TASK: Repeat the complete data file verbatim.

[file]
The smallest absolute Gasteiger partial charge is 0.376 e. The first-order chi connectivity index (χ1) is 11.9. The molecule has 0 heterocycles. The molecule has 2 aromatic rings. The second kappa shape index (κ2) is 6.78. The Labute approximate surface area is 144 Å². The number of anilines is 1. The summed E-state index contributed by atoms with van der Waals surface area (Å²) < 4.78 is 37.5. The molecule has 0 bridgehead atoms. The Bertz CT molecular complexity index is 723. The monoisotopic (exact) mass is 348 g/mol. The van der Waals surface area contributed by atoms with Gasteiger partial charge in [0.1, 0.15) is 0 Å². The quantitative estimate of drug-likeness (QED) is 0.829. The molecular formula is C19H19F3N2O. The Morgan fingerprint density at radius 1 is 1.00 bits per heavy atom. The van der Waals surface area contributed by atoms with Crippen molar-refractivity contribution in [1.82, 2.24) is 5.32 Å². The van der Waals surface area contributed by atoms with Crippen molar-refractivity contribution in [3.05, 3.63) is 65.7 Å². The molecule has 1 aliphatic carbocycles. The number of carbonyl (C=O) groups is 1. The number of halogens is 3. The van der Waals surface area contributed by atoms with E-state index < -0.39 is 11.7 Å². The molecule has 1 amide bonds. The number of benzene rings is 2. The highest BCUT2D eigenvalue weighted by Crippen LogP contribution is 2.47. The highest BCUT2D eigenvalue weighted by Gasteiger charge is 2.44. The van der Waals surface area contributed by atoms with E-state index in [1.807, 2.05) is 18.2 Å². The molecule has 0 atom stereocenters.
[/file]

The smallest absolute Gasteiger partial charge is 0.376 e. The first-order chi connectivity index (χ1) is 11.9. The molecule has 0 heterocycles. The molecule has 2 aromatic rings. The second kappa shape index (κ2) is 6.78. The Labute approximate surface area is 144 Å². The number of anilines is 1. The summed E-state index contributed by atoms with van der Waals surface area (Å²) < 4.78 is 37.5. The molecule has 0 bridgehead atoms. The Bertz CT molecular complexity index is 723. The monoisotopic (exact) mass is 348 g/mol. The van der Waals surface area contributed by atoms with Gasteiger partial charge in [0.1, 0.15) is 0 Å². The quantitative estimate of drug-likeness (QED) is 0.829. The molecular formula is C19H19F3N2O. The Morgan fingerprint density at radius 1 is 1.00 bits per heavy atom. The van der Waals surface area contributed by atoms with Crippen molar-refractivity contribution in [1.82, 2.24) is 5.32 Å². The van der Waals surface area contributed by atoms with Crippen molar-refractivity contribution in [3.05, 3.63) is 65.7 Å². The molecule has 1 aliphatic carbocycles. The number of carbonyl (C=O) groups is 1. The number of halogens is 3. The van der Waals surface area contributed by atoms with E-state index < -0.39 is 11.7 Å². The molecule has 1 amide bonds. The number of benzene rings is 2. The highest BCUT2D eigenvalue weighted by Crippen LogP contribution is 2.47. The highest BCUT2D eigenvalue weighted by Gasteiger charge is 2.44. The van der Waals surface area contributed by atoms with E-state index in [1.807, 2.05) is 18.2 Å². The molecule has 0 atom stereocenters.